Vestibular neurectomy: retrosigmoid-intracanalicular versus retrolabyrinthine approach

M J McKenna, J B Nadol, R G Ojemann, C Halpin
American Journal of Otology 1996, 17 (2): 253-8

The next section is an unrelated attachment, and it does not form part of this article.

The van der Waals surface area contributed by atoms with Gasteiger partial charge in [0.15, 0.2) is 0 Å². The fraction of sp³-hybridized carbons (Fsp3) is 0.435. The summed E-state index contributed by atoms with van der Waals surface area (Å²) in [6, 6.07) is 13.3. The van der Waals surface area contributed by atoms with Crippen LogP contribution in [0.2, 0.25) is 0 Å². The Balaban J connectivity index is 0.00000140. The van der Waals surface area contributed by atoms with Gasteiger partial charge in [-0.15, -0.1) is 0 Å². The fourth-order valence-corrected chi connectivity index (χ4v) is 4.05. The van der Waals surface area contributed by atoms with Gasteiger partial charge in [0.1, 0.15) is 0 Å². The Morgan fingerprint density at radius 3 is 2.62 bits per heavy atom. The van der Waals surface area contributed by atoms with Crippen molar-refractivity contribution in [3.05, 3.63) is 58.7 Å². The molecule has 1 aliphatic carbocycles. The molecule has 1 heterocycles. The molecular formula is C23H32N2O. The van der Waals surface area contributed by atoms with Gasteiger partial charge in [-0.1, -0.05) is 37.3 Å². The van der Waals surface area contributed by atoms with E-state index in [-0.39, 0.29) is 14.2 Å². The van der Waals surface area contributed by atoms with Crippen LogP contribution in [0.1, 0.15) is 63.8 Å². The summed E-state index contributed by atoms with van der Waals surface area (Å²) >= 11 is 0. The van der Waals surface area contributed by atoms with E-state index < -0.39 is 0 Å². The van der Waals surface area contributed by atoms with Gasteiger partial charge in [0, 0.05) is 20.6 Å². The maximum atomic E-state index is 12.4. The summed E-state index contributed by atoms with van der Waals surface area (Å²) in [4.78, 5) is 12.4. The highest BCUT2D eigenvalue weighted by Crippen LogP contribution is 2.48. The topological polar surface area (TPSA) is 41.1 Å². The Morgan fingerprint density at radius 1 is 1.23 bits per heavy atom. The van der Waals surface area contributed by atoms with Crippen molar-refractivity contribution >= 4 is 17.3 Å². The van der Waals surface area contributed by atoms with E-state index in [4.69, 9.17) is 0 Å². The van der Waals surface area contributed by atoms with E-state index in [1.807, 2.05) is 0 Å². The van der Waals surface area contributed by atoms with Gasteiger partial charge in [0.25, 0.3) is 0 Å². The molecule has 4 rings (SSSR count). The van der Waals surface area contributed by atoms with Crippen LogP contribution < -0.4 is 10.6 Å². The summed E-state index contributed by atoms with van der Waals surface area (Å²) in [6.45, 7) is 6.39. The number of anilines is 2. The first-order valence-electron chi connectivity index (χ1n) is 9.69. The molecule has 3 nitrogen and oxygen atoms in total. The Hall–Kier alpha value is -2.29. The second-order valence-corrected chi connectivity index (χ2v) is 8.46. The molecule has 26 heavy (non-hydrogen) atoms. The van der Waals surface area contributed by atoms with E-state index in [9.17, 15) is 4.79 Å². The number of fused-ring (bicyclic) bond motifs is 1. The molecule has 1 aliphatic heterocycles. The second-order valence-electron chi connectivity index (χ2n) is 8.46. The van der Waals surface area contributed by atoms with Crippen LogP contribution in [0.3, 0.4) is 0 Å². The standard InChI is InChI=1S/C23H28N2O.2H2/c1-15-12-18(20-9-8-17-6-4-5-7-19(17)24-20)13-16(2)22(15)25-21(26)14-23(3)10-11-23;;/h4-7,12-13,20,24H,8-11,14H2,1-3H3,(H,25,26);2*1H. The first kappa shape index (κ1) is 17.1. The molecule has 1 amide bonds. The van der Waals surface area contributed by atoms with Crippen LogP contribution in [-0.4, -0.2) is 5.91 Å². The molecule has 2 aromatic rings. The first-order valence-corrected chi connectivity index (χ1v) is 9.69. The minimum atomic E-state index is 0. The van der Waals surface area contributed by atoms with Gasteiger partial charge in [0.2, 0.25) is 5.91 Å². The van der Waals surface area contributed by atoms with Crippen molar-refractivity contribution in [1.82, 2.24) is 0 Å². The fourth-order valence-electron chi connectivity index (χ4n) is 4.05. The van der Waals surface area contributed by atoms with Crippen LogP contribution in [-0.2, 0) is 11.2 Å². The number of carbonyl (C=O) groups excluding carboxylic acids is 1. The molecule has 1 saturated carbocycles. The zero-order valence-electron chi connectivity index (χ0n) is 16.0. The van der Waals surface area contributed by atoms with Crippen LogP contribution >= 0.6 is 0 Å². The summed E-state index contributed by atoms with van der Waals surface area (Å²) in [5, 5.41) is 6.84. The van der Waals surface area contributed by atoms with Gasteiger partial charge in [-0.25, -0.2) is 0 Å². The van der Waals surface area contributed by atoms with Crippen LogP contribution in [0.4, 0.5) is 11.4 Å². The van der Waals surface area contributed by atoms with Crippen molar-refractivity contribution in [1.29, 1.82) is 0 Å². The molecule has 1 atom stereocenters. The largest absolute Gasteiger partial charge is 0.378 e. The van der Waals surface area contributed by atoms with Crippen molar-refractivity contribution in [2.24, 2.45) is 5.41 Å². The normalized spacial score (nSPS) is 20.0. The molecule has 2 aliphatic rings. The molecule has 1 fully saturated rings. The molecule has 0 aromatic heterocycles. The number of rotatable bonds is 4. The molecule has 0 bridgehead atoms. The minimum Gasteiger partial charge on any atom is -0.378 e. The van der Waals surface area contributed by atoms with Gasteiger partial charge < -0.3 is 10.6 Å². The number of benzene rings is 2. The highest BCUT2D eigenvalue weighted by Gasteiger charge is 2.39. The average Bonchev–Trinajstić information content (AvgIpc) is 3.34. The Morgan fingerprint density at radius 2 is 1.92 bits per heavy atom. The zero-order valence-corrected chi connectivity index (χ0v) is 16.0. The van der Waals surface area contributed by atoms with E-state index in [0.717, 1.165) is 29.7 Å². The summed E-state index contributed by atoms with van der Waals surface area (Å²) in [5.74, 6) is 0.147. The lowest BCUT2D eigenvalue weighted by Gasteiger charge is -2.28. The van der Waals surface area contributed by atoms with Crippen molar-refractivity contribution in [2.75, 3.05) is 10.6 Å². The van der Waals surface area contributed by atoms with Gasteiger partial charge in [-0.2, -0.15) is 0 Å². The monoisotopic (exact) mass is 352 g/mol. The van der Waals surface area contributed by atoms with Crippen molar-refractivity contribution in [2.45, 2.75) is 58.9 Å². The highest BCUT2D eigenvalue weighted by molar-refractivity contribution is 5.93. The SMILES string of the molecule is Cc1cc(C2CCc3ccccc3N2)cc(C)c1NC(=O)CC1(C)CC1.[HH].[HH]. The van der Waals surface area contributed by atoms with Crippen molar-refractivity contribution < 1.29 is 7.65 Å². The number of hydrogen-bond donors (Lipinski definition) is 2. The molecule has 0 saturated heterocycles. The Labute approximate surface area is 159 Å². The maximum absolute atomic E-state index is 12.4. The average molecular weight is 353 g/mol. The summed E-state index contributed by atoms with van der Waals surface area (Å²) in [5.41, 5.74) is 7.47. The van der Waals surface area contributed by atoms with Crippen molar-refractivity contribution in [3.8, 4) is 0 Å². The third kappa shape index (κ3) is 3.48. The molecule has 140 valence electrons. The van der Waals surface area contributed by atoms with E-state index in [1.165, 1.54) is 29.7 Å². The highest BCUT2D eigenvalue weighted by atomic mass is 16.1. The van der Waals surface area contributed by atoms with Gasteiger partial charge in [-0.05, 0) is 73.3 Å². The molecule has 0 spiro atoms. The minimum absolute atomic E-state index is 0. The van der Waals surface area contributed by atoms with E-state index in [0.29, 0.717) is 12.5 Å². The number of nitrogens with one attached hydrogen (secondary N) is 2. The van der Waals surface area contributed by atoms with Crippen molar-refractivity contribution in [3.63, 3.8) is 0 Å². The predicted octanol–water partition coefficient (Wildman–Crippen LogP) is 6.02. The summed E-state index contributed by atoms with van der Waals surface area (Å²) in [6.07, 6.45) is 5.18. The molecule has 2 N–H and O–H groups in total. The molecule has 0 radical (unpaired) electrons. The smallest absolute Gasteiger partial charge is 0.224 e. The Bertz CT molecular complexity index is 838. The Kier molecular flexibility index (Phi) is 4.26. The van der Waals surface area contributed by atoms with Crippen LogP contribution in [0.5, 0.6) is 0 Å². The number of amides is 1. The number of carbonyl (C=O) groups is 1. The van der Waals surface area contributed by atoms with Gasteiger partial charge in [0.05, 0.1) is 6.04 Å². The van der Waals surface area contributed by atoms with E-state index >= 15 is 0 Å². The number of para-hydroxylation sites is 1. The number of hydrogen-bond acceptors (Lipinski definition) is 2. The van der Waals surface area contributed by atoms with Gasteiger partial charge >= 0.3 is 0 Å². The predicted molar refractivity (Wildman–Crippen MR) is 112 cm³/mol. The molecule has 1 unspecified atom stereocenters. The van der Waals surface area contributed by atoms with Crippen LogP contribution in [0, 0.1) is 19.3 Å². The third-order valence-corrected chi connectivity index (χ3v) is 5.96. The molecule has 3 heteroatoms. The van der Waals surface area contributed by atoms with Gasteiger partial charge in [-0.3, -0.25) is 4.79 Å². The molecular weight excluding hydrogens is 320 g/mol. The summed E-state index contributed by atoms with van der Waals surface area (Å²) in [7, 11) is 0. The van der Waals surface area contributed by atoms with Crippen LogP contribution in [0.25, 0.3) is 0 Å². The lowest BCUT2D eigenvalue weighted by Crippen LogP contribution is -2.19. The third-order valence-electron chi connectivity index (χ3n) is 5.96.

Selective vestibular neurectomy is an effective treatment for intractable vertigo of peripheral vestibular origin when preservation of hearing is a goal. The retrolabyrinthine and retrosigmoid-intracanalicular approaches have been used predominantly at our institutions over the last 10 years. The results and complications of these two techniques were compared. No significant differences were found between hearing results in these two patient groups. The retrosigmoid-internal auditory can approach yielded better control of recurrent episodic vertigo, as well as superior ablation of postoperative ice-water caloric responses (p < 0.05). Surgical complications, including the incidence of cerebrospinal fluid leakage (greater in retrolabyrinthine approach) and postoperative headache (more prevalent in retrosigmoid approach), were also analyzed. To further evaluate the results of this study, data were reanalyzed and compared with previously published reports of selective vestibular nerve section.

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